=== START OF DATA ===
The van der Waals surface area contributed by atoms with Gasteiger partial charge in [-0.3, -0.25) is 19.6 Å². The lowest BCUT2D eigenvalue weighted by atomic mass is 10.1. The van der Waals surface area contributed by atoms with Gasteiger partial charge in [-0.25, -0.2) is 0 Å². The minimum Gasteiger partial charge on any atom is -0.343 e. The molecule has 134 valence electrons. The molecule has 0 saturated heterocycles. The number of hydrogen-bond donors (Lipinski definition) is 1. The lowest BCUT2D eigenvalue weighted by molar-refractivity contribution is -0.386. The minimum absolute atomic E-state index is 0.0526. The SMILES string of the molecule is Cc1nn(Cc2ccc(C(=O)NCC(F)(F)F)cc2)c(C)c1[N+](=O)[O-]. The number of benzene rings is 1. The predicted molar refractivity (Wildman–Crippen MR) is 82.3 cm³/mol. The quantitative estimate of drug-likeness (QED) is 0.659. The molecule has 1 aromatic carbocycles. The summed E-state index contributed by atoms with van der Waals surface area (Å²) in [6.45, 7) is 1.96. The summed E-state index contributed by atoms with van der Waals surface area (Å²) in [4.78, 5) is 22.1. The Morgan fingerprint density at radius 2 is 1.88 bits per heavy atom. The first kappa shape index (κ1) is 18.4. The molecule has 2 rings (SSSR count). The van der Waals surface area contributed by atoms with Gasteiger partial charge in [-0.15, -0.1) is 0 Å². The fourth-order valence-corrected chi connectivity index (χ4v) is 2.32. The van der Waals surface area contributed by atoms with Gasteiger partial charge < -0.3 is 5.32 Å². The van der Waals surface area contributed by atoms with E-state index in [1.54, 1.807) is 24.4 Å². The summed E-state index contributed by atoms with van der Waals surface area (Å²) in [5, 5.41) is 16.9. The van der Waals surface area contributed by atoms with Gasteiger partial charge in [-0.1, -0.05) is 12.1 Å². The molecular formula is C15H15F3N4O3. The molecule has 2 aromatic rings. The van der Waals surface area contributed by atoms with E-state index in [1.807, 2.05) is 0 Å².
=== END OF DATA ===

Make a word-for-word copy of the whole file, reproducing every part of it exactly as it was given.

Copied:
The van der Waals surface area contributed by atoms with Gasteiger partial charge in [-0.3, -0.25) is 19.6 Å². The lowest BCUT2D eigenvalue weighted by atomic mass is 10.1. The van der Waals surface area contributed by atoms with Gasteiger partial charge in [-0.25, -0.2) is 0 Å². The minimum Gasteiger partial charge on any atom is -0.343 e. The molecule has 134 valence electrons. The molecule has 0 saturated heterocycles. The number of hydrogen-bond donors (Lipinski definition) is 1. The lowest BCUT2D eigenvalue weighted by molar-refractivity contribution is -0.386. The minimum absolute atomic E-state index is 0.0526. The SMILES string of the molecule is Cc1nn(Cc2ccc(C(=O)NCC(F)(F)F)cc2)c(C)c1[N+](=O)[O-]. The number of benzene rings is 1. The predicted molar refractivity (Wildman–Crippen MR) is 82.3 cm³/mol. The quantitative estimate of drug-likeness (QED) is 0.659. The molecule has 1 aromatic carbocycles. The summed E-state index contributed by atoms with van der Waals surface area (Å²) in [6.45, 7) is 1.96. The summed E-state index contributed by atoms with van der Waals surface area (Å²) in [4.78, 5) is 22.1. The Morgan fingerprint density at radius 2 is 1.88 bits per heavy atom. The first kappa shape index (κ1) is 18.4. The molecule has 2 rings (SSSR count). The van der Waals surface area contributed by atoms with Gasteiger partial charge in [-0.15, -0.1) is 0 Å². The fourth-order valence-corrected chi connectivity index (χ4v) is 2.32. The van der Waals surface area contributed by atoms with Gasteiger partial charge < -0.3 is 5.32 Å². The van der Waals surface area contributed by atoms with E-state index in [1.54, 1.807) is 24.4 Å². The summed E-state index contributed by atoms with van der Waals surface area (Å²) in [5, 5.41) is 16.9. The van der Waals surface area contributed by atoms with Gasteiger partial charge in [-0.1, -0.05) is 12.1 Å². The molecular formula is C15H15F3N4O3. The molecule has 2 aromatic rings. The van der Waals surface area contributed by atoms with E-state index in [1.807, 2.05) is 0 Å².